Like many of the Northern Lights readers, I spent much of my youth in denial about my same-sex attraction. I was under the impression that if I just lived good enough, and prayed hard enough, the feelings would go away, and I could be “normal.” And like many of the Northern Lights readers, by the time I reached my early twenties, I realized that my burden was not going to be lifted from me. I suppose I first came to this realization during the second year of serving a full-time mission. I lost a lot of motivation to serve during that second year, and every day, until the day I was released, was hard work. I supposed I experienced a sense of despair when I considered the bleak future that awaited me once I returned home. I had spent my whole life expecting that I would grow up, get married, and have all of my trials resolved so long as I served the Lord and kept the commandments. The closer I got to the end of my missionary service, the more numb I felt about the future.
Those first several months as a returned missionary were not pretty. I had no interest in dating (obviously) and no plans to attend school. I worked a warehouse job and was glad that I rarely had to interact with anyone. I’m sure my parents were worried, but I couldn’t confide in them because, in my estimation, I dealt with an unspeakable evil.
In the two years that I was away serving a mission, the internet exploded in popularity. I was amazed to find that households, just like universities, could be connected to the internet 24/7: no more dial-up modems! While still in partial denial about my attractions (I certainly never considered myself to be gay), I spent a great deal of time trying to learn more about homosexuality and those who experienced it. Somehow, I stumbled upon a website containing stories of Jewish and Christian men (and even some women) who experienced same-sex attraction. Wow! Other religiously devoted people could acknowledge their attractions and still remain committed to God and his commandments.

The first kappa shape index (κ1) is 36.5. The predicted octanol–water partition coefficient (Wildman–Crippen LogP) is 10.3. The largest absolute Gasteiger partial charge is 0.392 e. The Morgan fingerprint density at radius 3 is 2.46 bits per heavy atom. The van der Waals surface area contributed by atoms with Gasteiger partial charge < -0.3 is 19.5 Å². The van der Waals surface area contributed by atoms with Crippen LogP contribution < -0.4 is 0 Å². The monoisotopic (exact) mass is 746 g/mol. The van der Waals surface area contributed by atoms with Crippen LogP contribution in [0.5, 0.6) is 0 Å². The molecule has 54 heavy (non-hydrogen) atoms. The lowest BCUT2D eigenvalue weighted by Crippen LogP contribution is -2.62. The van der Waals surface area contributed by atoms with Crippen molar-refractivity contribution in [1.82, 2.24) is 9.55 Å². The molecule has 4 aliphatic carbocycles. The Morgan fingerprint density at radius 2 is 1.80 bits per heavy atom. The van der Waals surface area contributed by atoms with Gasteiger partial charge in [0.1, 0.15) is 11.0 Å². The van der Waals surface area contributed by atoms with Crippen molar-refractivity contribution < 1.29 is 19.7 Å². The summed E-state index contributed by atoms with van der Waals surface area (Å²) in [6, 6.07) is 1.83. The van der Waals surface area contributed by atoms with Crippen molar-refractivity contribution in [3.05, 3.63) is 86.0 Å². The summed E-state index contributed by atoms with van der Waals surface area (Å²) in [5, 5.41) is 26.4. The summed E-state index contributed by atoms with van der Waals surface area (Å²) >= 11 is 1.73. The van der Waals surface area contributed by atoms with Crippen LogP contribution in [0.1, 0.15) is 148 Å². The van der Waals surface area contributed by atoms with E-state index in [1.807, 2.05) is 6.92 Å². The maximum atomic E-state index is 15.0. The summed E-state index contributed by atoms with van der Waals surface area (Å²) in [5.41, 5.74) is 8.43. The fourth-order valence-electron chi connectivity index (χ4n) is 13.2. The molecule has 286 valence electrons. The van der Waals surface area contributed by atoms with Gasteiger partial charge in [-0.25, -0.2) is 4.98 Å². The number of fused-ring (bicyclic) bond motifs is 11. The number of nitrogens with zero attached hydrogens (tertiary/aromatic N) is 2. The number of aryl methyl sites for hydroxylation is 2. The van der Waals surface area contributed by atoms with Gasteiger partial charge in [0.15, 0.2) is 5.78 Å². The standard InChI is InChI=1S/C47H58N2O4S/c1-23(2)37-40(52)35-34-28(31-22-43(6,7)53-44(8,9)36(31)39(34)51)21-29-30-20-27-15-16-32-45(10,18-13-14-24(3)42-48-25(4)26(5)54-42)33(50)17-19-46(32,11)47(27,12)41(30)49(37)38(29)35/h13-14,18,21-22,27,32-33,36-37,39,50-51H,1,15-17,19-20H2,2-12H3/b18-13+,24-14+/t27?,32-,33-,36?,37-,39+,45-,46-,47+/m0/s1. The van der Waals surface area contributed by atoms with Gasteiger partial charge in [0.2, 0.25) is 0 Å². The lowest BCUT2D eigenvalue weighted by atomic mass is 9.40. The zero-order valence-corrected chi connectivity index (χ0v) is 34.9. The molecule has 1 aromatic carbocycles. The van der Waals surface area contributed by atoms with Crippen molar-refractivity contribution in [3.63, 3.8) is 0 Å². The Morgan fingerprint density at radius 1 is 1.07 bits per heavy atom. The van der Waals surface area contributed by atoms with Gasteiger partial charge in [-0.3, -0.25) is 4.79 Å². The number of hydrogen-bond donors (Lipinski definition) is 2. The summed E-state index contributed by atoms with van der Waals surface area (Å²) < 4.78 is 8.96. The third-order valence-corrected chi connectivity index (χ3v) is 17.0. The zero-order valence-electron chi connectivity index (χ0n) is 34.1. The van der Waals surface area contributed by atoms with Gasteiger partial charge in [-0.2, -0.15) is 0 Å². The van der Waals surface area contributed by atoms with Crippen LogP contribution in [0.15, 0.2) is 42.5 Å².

It’s seems almost silly to me now, but at the time this was an intense paradigm shift. I had no concept of gay + gospel. All representations of either, so far as I was aware, precluded the other. I had never heard of a gay person who was religious nor of a religious person who was gay. For years, I assumed that the day would come when either (1) I left the church to pursue “a gay lifestyle” and ended up miserable because I’d abandoned my morals or (2) I maintained a facade of Christian devotion but would feel dead inside because I was living a lie. Obviously, neither option was appealing. Sort of a “glass darkly” perspective on life.
But my bleak outlook changed the day I read those stories of other Christians who experienced homosexual feelings. It showed me that I had created a false dichotomy. That day, I felt something that I hadn’t felt in a long time: hope.
Even at that moment, I realized that I still had a lot of questions about what the future would bring (including questions about marriage, church participation, and spirituality), but I told myself that no matter what, I would stop believing that my feelings of same-sex attraction were (1) my fault, (2) a punishment from God, and (3) an obstacle to happiness.
In the years since, I had my share of ups and downs, like all young adults. In time, however, I resolved most of the angst and worry, and I suppose that I now live a rather mundane, happy life–the kind of life I wouldn’t have even dreamed were possible for me all those years ago. When I was asked to participate in the Northern Lights community, I was hesitant at first. I didn’t think that I had anything very interesting to say on the topic of homosexuality, religion, and spirituality. But then I agreed to participate BECAUSE my life is such that I DON’T have anything dramatic to share about my life. It was stories like that, of men and women who found a way to resolve their conflicted feelings and find peace, that helped me, and I figured that if my story can do the same for someone else, then it’s worth the small effort it takes me to share it. That’s my hope: that we can all learn to have more love for and patience with ourselves, and then, by extension, have greater love and empathy for others.